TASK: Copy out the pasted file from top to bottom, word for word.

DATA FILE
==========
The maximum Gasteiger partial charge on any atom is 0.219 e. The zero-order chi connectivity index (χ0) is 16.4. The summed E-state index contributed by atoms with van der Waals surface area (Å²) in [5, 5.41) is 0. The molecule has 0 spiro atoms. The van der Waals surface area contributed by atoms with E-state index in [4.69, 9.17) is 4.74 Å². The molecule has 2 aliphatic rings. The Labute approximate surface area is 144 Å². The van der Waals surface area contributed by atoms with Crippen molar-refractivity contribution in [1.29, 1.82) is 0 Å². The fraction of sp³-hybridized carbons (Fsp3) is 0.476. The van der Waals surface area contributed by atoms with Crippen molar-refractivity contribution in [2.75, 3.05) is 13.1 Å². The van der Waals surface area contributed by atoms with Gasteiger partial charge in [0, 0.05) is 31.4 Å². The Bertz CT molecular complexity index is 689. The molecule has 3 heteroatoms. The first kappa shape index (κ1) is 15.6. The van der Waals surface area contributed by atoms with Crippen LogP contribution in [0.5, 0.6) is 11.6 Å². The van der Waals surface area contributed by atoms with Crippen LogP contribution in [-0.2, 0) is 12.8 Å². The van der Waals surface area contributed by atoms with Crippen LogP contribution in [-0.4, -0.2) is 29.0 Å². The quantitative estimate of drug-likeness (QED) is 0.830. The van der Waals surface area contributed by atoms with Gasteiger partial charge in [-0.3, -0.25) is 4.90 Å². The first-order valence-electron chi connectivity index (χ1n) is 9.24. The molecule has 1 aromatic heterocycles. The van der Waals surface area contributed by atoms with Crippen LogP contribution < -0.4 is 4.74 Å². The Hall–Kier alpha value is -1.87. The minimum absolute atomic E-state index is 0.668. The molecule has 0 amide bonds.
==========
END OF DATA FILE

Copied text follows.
The maximum Gasteiger partial charge on any atom is 0.219 e. The zero-order chi connectivity index (χ0) is 16.4. The summed E-state index contributed by atoms with van der Waals surface area (Å²) in [5, 5.41) is 0. The molecule has 0 spiro atoms. The van der Waals surface area contributed by atoms with E-state index in [4.69, 9.17) is 4.74 Å². The molecule has 2 aliphatic rings. The Labute approximate surface area is 144 Å². The van der Waals surface area contributed by atoms with Crippen molar-refractivity contribution in [1.29, 1.82) is 0 Å². The fraction of sp³-hybridized carbons (Fsp3) is 0.476. The van der Waals surface area contributed by atoms with Crippen molar-refractivity contribution in [2.75, 3.05) is 13.1 Å². The van der Waals surface area contributed by atoms with Gasteiger partial charge in [0, 0.05) is 31.4 Å². The Bertz CT molecular complexity index is 689. The molecule has 3 heteroatoms. The first kappa shape index (κ1) is 15.6. The van der Waals surface area contributed by atoms with Crippen LogP contribution in [0.5, 0.6) is 11.6 Å². The van der Waals surface area contributed by atoms with Crippen LogP contribution in [-0.2, 0) is 12.8 Å². The van der Waals surface area contributed by atoms with Crippen LogP contribution in [-0.4, -0.2) is 29.0 Å². The quantitative estimate of drug-likeness (QED) is 0.830. The van der Waals surface area contributed by atoms with Gasteiger partial charge in [-0.3, -0.25) is 4.90 Å². The first-order valence-electron chi connectivity index (χ1n) is 9.24. The molecule has 1 aromatic heterocycles. The van der Waals surface area contributed by atoms with Crippen LogP contribution < -0.4 is 4.74 Å². The Hall–Kier alpha value is -1.87. The minimum absolute atomic E-state index is 0.668. The molecule has 0 amide bonds.